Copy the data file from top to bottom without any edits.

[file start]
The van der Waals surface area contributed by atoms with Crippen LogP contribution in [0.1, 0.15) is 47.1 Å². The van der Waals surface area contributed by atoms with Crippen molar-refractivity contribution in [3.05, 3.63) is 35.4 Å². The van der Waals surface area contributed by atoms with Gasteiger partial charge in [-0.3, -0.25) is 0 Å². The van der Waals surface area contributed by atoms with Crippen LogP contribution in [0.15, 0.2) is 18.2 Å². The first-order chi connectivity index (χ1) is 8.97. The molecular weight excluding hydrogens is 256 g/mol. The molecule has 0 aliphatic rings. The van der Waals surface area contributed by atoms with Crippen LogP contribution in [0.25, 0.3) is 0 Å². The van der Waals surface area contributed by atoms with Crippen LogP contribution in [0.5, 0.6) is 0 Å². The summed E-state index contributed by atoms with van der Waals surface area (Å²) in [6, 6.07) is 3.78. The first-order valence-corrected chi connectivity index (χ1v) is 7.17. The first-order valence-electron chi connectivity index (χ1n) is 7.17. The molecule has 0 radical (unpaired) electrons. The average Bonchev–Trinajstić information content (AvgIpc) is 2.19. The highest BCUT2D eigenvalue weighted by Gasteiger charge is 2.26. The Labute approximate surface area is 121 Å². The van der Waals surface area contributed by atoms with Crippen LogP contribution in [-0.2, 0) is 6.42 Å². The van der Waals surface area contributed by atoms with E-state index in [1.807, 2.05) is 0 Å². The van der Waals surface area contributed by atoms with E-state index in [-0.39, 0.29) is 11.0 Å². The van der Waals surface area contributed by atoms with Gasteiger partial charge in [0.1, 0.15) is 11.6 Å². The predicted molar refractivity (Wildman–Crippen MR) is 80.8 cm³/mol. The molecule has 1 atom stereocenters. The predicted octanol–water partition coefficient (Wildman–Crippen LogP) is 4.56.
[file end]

The van der Waals surface area contributed by atoms with Crippen LogP contribution in [0.1, 0.15) is 47.1 Å². The van der Waals surface area contributed by atoms with Crippen molar-refractivity contribution in [3.05, 3.63) is 35.4 Å². The van der Waals surface area contributed by atoms with Gasteiger partial charge in [-0.3, -0.25) is 0 Å². The van der Waals surface area contributed by atoms with Crippen LogP contribution in [0.15, 0.2) is 18.2 Å². The first-order chi connectivity index (χ1) is 8.97. The molecular weight excluding hydrogens is 256 g/mol. The molecule has 0 aliphatic rings. The van der Waals surface area contributed by atoms with Crippen LogP contribution in [0.25, 0.3) is 0 Å². The van der Waals surface area contributed by atoms with Crippen LogP contribution in [0.5, 0.6) is 0 Å². The summed E-state index contributed by atoms with van der Waals surface area (Å²) in [6, 6.07) is 3.78. The first-order valence-corrected chi connectivity index (χ1v) is 7.17. The first-order valence-electron chi connectivity index (χ1n) is 7.17. The molecule has 0 radical (unpaired) electrons. The average Bonchev–Trinajstić information content (AvgIpc) is 2.19. The highest BCUT2D eigenvalue weighted by Gasteiger charge is 2.26. The Labute approximate surface area is 121 Å². The van der Waals surface area contributed by atoms with Crippen LogP contribution in [-0.2, 0) is 6.42 Å². The van der Waals surface area contributed by atoms with E-state index in [1.807, 2.05) is 0 Å². The van der Waals surface area contributed by atoms with E-state index in [-0.39, 0.29) is 11.0 Å². The van der Waals surface area contributed by atoms with Gasteiger partial charge in [0.1, 0.15) is 11.6 Å². The predicted molar refractivity (Wildman–Crippen MR) is 80.8 cm³/mol. The molecule has 1 atom stereocenters. The predicted octanol–water partition coefficient (Wildman–Crippen LogP) is 4.56.